October 11 in History: Small Plane Hits Manhattan High-Rise
A Yankees pitcher and his flight instructor were killed when their small single-engine plane crashed into an Upper East Side apartment building on October 11, 2006.
Cory Lidle, a 34-year-old who had recently been traded to the Yankees, owned the plane, but was still a new pilot. During a low flight over the East River, the plane somehow impacted the Belaire Condominiums at 524 East 72nd Street around the 32nd floor, killing both Lidle and his instructor and injuring residents in the building, pedestrians on the ground, and FDNY firefighters responding to the scene. After the crash, investigators were unable to determine whether Lidle or the passenger, a licensed flight instructor, was at the controls at the time of impact.
A CNN report from the time interviewed a pilot who witnessed the moments before the crash, and he stated that the plane was flying erratically and was banking very steeply. These details would match up with the eventual NTSB report, which stated that, while making a 180° u-turn over the East River, the pilot did not use an adequate amount of space and did not begin the turn with the plane banked sharply enough to make the turn in the space available, which, combined with winds at the time, placed the exit of the turn over Manhattan, and the plane struck the building. Although the 180° turn started higher above the water than the building's total height, attempting to make a sharp turn in limited space likely stalled the airplane and caused it to descend near the end of the turn.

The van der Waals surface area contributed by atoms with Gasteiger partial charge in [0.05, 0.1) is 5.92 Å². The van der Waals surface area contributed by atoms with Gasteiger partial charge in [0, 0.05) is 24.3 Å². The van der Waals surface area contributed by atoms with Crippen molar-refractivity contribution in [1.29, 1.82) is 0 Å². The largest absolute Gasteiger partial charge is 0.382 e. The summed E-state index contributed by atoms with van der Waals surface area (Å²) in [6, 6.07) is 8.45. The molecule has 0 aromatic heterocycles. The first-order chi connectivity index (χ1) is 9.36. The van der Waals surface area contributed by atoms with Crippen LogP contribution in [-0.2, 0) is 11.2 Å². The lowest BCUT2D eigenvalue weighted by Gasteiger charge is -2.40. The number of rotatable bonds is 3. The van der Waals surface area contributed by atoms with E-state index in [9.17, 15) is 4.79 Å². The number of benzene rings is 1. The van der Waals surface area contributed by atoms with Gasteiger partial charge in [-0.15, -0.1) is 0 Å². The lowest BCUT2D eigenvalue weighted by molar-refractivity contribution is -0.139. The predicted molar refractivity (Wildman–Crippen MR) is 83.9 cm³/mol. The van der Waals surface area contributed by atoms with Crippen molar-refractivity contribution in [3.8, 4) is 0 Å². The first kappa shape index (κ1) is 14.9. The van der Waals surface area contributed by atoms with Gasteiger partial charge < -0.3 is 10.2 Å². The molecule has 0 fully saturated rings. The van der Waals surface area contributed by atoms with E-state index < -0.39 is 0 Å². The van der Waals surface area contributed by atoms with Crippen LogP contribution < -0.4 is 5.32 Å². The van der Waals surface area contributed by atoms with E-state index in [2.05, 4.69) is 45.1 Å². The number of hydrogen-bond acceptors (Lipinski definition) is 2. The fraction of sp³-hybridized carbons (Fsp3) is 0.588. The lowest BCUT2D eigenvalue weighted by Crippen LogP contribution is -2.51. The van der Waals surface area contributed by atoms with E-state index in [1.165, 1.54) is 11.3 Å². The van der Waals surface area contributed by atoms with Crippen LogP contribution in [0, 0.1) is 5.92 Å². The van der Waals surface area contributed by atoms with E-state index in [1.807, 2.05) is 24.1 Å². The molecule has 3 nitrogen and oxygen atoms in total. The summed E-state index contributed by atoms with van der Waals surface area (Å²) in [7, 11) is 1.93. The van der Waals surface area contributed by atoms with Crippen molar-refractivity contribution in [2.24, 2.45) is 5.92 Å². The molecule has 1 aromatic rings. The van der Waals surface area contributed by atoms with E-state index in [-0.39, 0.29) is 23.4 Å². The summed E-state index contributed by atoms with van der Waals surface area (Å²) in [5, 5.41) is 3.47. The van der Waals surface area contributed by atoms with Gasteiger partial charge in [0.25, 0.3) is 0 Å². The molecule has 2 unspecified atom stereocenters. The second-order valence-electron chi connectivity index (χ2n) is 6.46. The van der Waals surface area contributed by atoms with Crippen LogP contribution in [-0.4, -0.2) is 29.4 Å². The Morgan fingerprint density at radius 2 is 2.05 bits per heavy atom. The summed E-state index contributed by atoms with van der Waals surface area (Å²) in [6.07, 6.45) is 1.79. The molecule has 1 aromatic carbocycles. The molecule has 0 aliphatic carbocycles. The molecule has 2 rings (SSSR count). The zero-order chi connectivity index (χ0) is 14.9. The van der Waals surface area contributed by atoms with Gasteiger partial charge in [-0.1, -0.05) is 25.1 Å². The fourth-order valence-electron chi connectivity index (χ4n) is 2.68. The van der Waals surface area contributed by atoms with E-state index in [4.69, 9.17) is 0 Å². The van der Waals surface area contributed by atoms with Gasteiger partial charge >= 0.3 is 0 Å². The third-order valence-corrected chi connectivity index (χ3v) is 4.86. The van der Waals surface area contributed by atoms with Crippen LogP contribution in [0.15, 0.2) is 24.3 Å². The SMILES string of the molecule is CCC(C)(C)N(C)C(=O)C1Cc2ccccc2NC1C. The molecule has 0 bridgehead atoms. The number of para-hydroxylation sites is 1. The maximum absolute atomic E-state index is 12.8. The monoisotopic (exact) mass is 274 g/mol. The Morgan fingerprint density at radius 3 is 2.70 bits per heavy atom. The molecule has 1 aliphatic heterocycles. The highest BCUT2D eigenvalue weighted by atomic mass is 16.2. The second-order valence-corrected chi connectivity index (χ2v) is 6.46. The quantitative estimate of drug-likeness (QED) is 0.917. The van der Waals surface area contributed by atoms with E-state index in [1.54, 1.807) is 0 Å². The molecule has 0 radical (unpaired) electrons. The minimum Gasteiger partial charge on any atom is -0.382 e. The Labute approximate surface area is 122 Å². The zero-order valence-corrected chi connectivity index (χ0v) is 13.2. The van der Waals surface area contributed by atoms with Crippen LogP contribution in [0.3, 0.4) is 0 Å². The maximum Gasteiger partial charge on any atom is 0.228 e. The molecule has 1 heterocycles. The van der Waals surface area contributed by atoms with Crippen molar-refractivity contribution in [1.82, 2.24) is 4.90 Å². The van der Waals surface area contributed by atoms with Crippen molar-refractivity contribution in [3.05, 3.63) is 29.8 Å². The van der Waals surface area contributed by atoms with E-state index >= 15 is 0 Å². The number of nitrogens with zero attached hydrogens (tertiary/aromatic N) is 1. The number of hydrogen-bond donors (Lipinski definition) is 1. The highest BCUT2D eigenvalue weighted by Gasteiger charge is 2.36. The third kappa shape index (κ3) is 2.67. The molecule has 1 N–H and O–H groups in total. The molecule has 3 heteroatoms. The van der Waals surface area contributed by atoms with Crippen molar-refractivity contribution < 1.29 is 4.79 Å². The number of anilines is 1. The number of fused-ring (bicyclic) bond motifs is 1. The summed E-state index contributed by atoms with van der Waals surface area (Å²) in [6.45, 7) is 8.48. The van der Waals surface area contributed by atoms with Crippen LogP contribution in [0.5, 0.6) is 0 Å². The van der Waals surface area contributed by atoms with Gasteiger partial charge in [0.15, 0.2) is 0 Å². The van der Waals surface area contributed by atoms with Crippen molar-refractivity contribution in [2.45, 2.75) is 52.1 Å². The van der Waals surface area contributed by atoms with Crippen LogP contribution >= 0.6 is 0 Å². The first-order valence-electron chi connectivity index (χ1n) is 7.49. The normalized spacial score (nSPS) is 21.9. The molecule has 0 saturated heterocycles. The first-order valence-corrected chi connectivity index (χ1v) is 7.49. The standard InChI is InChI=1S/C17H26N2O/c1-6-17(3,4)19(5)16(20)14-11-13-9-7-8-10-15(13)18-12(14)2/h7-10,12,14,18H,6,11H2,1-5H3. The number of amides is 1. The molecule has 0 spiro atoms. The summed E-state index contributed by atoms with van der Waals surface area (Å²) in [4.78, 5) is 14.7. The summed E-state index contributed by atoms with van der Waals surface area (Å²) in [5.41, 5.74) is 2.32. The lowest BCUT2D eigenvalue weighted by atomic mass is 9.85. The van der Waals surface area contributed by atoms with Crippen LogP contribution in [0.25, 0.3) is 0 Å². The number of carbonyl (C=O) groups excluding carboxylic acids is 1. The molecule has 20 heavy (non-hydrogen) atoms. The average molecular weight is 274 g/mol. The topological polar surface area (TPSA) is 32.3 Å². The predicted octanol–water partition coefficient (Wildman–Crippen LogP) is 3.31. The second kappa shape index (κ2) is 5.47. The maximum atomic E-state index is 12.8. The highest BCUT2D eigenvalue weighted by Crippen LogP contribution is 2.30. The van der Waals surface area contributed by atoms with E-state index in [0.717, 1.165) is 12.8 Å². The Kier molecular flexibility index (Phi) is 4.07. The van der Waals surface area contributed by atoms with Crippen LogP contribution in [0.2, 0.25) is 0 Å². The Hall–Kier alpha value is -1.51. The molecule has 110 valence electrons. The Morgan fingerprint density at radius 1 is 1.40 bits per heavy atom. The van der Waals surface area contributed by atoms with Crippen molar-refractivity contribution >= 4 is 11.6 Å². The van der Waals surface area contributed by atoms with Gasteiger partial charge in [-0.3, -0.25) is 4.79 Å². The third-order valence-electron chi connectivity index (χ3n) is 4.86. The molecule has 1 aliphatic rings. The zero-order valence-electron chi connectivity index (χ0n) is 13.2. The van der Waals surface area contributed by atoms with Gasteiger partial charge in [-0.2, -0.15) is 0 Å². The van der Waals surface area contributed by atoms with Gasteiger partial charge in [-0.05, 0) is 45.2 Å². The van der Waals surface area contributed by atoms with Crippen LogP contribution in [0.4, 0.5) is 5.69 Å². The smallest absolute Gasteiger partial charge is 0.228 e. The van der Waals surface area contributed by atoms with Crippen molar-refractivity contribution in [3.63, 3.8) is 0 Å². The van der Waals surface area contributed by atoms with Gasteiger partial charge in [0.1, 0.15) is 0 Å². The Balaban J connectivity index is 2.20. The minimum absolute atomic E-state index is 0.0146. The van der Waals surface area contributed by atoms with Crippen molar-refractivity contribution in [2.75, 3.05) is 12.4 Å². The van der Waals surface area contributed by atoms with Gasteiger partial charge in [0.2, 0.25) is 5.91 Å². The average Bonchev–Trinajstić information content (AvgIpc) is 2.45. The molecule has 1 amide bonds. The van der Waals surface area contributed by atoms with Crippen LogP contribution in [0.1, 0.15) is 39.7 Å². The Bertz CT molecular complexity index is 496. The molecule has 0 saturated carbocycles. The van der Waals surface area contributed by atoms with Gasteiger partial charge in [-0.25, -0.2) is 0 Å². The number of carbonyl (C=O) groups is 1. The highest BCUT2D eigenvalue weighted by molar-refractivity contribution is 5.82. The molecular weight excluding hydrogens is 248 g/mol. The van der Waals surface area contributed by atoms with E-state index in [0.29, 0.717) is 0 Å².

In flight logs reviewed by the NTSB, Lidle had accumulated 87.8 hours total flight time in the previous 12 months, with only 3.9 hours as the pilot-in-command of a Cirrus aircraft, the type of plane flown in the crash. Official logs showed no record of any previous flight experience over the East River for either Lidle or the certified instructor in the plane.
The crash caused temporary fears of terrorism and fighter jets were scrambled to the area as a precaution, but the true cause was quickly known and the fire was extinguished within a short amount of time.
One year after the deadly crash, the New York Times gave an update on the reconstruction, saying that non-standard replacement windows had to be specially made and had delayed the project, and that 100 of the building's 137 apartments had suffered smoke damage.